These caterpillars appear around mid-summer, the use of bacillus thuringiensis or neem oil will bring control, before applying chemicals read and follow the manufactures direction for the best results.
Bougainvillea Plant Diseases
Keep an eye out for these diseases, treating them immediately will bring good results.
Plants which has pale green leaves with dark veins along with yellow leaves are an indication that your plant may have chlorosis, root rot may also encourage this disease. A lack of iron is the major cause, 2 tablespoons of Epsom salt in a gallon of water well shaken and poured around the plant’s root zone will help. Aluminum sulfate or iron sulfate will correct this problem as well, follow the manufacturer’s direction for the best results
Leaf spot appears as reddish-brown spots on leaves especially the new growth, this color spreads and enlarges causing defoliation or leaf drop. To avoid leaf spots don’t allow the leaves to get wet, watering bougainvilleas during the morning hours will allow the leaves to dry also pruning will help with proper air circulation. When this disease shows up, immediately remove infected plant parts, a fungicide will offer some help but will not bring total cure.
Root rot is caused by overwatering or soils that have poor drainage, signs of root rot include yellowing of the leaves followed by leaf drop. If discovered early the use of a spectrum fungicides will help but if the disease has spread and the plant has deteriorated remove and discard of.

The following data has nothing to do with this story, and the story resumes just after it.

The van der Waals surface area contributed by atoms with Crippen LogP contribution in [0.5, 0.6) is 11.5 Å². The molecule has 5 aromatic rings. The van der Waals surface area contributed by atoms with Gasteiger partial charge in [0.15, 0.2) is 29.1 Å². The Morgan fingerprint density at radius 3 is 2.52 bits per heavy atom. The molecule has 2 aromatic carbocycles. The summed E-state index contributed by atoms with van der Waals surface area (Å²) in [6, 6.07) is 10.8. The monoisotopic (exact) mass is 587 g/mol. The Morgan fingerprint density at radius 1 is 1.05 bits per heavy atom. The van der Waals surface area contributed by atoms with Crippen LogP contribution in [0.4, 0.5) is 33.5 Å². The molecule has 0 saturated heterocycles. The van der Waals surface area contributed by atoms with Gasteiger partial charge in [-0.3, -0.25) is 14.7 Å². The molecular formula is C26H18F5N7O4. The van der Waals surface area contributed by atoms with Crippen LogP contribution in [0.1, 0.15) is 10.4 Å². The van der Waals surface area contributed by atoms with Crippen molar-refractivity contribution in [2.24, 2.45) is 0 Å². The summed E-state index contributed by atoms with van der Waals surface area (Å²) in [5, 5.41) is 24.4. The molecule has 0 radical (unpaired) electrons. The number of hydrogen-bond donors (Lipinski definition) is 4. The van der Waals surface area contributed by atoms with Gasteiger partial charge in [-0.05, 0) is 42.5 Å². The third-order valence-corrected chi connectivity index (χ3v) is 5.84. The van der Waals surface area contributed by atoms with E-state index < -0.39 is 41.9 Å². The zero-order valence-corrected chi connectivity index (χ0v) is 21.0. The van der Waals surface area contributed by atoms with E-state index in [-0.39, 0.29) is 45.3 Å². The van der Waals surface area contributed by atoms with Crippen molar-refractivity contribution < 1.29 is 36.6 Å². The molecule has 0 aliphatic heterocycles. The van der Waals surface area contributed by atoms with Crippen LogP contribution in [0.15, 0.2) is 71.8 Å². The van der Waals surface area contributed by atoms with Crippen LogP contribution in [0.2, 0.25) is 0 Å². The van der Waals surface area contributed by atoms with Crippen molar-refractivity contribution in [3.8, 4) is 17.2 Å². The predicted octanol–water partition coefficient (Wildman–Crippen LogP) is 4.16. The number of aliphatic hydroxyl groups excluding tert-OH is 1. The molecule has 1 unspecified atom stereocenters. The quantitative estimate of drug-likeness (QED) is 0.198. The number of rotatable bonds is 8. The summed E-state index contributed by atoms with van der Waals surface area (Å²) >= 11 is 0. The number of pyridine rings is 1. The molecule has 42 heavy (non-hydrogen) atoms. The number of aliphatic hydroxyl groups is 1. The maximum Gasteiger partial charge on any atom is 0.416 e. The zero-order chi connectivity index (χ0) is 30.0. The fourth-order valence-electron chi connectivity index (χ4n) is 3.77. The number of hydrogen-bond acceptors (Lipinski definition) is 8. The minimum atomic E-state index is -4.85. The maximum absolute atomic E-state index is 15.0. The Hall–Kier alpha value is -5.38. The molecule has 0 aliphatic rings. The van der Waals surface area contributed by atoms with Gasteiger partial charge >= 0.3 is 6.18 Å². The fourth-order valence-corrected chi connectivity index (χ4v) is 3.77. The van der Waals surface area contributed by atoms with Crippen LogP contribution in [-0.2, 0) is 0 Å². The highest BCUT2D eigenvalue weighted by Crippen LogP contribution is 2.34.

Where to Use Dwarf Bougainvilleas
1. Dwarf bougainvilleas can be used around the base of palms and other trees that has a long naked trunk.
2. Dwarf bougainvilleas looks great lining a walk or driveway.
3. Can be grown in containers for a container garden, the containers can be placed on your porch, patio, on either side of your main door entrance, etc…
4. Dwarf bougainvilleas can be planted on the south side of the house that gets the most sunlight, being used as a foundation planting.
5. Accent or border plant for a plant bed.
What other places can you think of to Install Dwarf Bougainvilleas?
The final word on dwarf bougainvillea plant
Dwarf bougainvilleas are so easy to grow and care for, these garden beauties have so many benefits and make a great investment. If you are looking for a hardy type plant that will attract wildlife to your garden then this is the plant for you. I love bougainvilleas except for the thorns that can deliver a painful stick.
I have worked with bougainvilleas over the years on many garden projects and have not been disappointed, following these simple steps will bring much success as you enjoy these plants with their colorful flower blooms.
About the author
Norman loves being in the garden, both at home and for his job....
he is 'Natures Little helper' being outdoors, growing his vegetables and flowers from an early age.
Now having spent over 22 years in the profession he want to give some of his knowledge to others...
his vast array of hints and tips you will find scattered over this site will help you no end growing plants in your garden.